For my American readers, think of the sugary peanut butter that’s inside a Reese’s peanut butter cup, and you’ll have an idea of what turrón de maní tastes like. It’s not quite as good as the dangerously addictive paçoca in neighboring Brazil, but it’s still pretty tasty.
Some do contain honey (miel de abeja), so check the ingredients list carefully if that’s something you don’t eat. If it says “miel de caña”, though, it’s fine, as that just means molasses.
You’ll see cassava root (mandioca) everywhere you go in Paraguay. It’s most commonly boiled and eaten as a side dish instead of bread. Restaurant staff will sometimes ask if you would like mandioca o pan (cassava or bread) with your meal.
Take a walk through a market in Paraguay, and you’re sure to find plenty of tropical and subtropical fruits, including some exotic varieties that you may never have seen before. One example is the spiky custard apple. In South America, it’s generally known as as “chirimoya”, but in Paraguay it’s sometimes called by its Guaraní name, araticú.
Pomelo is another popular locally-grown fruit in Paraguay. It’s a large citrus fruit similar to grapefruit and is in season from May to August.
In addition to eating these fruits whole, they can also be enjoyed in juices or smoothies. Not to keep tooting Bolsi’s horn (this post is not sponsored by Bolsi, I swear), but they make some delicious fruit juices.
The Paraguayan tea known as tereré is my far the most popular drink in the country. You might even call it a national obsession.
If you’ve been to neighboring Argentina, you’ll be familiar mate – a hot drink that’s sipped through a metal straw (called a bombilla) from a special cup (called a guampa) and is often drunk socially by passing the guampa around a circle of friends.
Tereré is essentially the same, as it’s prepared with yerba mate, the same plant used to make Argentinian mate. The big difference is that, while mate is a hot drink, tereré is prepared with ice water, making it a refreshing thirst quencher on those scorching hot days in Paraguay.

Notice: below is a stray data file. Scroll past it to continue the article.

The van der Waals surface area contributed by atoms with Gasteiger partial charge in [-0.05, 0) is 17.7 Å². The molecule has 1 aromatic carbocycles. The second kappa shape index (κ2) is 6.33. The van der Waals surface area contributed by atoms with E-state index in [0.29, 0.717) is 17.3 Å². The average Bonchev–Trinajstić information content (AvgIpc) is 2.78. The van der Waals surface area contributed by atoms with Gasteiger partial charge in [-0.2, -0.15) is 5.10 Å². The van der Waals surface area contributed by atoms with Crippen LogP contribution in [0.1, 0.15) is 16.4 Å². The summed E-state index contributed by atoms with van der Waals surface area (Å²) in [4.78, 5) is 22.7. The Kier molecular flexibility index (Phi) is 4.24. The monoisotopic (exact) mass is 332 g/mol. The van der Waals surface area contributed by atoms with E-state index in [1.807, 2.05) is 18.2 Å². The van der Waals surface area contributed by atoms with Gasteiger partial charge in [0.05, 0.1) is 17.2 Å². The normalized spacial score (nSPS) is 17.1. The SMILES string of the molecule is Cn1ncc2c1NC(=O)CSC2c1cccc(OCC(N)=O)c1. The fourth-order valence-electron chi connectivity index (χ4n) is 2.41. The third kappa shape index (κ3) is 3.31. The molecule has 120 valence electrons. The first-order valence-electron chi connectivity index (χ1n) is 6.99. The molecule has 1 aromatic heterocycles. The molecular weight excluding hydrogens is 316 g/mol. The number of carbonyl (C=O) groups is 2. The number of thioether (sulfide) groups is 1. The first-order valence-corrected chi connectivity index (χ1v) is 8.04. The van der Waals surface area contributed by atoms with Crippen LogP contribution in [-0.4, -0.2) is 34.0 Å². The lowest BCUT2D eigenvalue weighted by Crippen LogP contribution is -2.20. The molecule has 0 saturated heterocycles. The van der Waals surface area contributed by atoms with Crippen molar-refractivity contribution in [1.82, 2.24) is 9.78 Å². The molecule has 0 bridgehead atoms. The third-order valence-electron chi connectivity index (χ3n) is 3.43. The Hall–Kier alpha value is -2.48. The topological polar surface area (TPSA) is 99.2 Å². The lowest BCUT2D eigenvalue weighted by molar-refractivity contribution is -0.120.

Everywhere you go, you’ll see Paraguayans carrying a thermos full of cold water that they use to top up their tereré throughout the day.
I had previously tasted mate and found it to be extremely bitter, so I expected tereré to be the same. But in fact, I found the taste of tereré to be much more palatable than mate. The tereré that I tried had mint added to the yerba mate, so maybe that’s what made it go down so much easier.
In any case, drinking tereré is a quintessential Paraguayan experience and one that you should really seek out while you’re in the country. Tereré is not often served in restaurants, so try to make friends with locals and get invited into one of their tereré circles. The social aspect is a huge part of the experience.
If you mention to a Paraguayan that you’d like to try their national drink, they’ll likely be happy to accommodate. And if all else fails, El Café de Acá in the Villa Morra district of Asunción is one of the few restaurants that reportedly does have tereré on the menu.
This is a hot tea prepared by taking the used yerba mate left over in the guampa after a tereré session and mixing it with sugar. This mix is then heated over charcoal to brown the sugar, and then boiling water is added. The result is a dark-colored liquid that could be mistaken for a cup of coffee. Sometimes milk is added, so ask for it without.
Do you know of any vegan Paraguayan foods that I missed? Let me know in the comments below!